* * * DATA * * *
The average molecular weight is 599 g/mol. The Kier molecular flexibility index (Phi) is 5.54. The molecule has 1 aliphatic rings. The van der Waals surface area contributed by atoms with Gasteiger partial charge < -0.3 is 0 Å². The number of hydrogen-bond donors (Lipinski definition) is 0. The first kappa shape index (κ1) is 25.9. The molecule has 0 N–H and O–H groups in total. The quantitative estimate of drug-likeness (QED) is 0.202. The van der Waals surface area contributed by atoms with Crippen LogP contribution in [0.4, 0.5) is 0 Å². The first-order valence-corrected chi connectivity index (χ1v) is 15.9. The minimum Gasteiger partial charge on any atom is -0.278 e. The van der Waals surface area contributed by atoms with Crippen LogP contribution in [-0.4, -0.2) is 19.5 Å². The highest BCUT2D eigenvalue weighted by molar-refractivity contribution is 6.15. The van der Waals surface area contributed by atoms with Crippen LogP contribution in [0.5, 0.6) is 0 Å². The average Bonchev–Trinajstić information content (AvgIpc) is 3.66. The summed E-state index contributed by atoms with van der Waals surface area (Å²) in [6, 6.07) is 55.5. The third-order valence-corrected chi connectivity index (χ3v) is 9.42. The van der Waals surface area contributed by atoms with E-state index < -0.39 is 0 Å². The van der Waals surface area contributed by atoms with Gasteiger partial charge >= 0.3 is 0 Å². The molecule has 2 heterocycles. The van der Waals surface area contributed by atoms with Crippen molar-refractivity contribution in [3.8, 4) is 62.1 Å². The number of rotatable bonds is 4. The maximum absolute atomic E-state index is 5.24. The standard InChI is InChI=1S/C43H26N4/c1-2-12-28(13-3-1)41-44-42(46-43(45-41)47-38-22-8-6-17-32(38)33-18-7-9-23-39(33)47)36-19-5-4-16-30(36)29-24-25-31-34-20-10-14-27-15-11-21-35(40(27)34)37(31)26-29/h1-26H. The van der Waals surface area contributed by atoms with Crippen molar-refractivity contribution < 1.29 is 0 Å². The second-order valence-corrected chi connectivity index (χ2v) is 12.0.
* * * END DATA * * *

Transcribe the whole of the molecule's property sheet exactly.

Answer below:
The average molecular weight is 599 g/mol. The Kier molecular flexibility index (Phi) is 5.54. The molecule has 1 aliphatic rings. The van der Waals surface area contributed by atoms with Gasteiger partial charge < -0.3 is 0 Å². The number of hydrogen-bond donors (Lipinski definition) is 0. The first kappa shape index (κ1) is 25.9. The molecule has 0 N–H and O–H groups in total. The quantitative estimate of drug-likeness (QED) is 0.202. The van der Waals surface area contributed by atoms with Crippen LogP contribution in [0.4, 0.5) is 0 Å². The first-order valence-corrected chi connectivity index (χ1v) is 15.9. The minimum Gasteiger partial charge on any atom is -0.278 e. The van der Waals surface area contributed by atoms with Crippen LogP contribution in [-0.4, -0.2) is 19.5 Å². The highest BCUT2D eigenvalue weighted by molar-refractivity contribution is 6.15. The van der Waals surface area contributed by atoms with Crippen LogP contribution in [0.5, 0.6) is 0 Å². The average Bonchev–Trinajstić information content (AvgIpc) is 3.66. The summed E-state index contributed by atoms with van der Waals surface area (Å²) in [6, 6.07) is 55.5. The third-order valence-corrected chi connectivity index (χ3v) is 9.42. The van der Waals surface area contributed by atoms with E-state index < -0.39 is 0 Å². The van der Waals surface area contributed by atoms with Gasteiger partial charge >= 0.3 is 0 Å². The molecule has 2 heterocycles. The van der Waals surface area contributed by atoms with Crippen molar-refractivity contribution in [3.8, 4) is 62.1 Å². The number of rotatable bonds is 4. The maximum absolute atomic E-state index is 5.24. The standard InChI is InChI=1S/C43H26N4/c1-2-12-28(13-3-1)41-44-42(46-43(45-41)47-38-22-8-6-17-32(38)33-18-7-9-23-39(33)47)36-19-5-4-16-30(36)29-24-25-31-34-20-10-14-27-15-11-21-35(40(27)34)37(31)26-29/h1-26H. The van der Waals surface area contributed by atoms with Crippen molar-refractivity contribution < 1.29 is 0 Å². The second-order valence-corrected chi connectivity index (χ2v) is 12.0.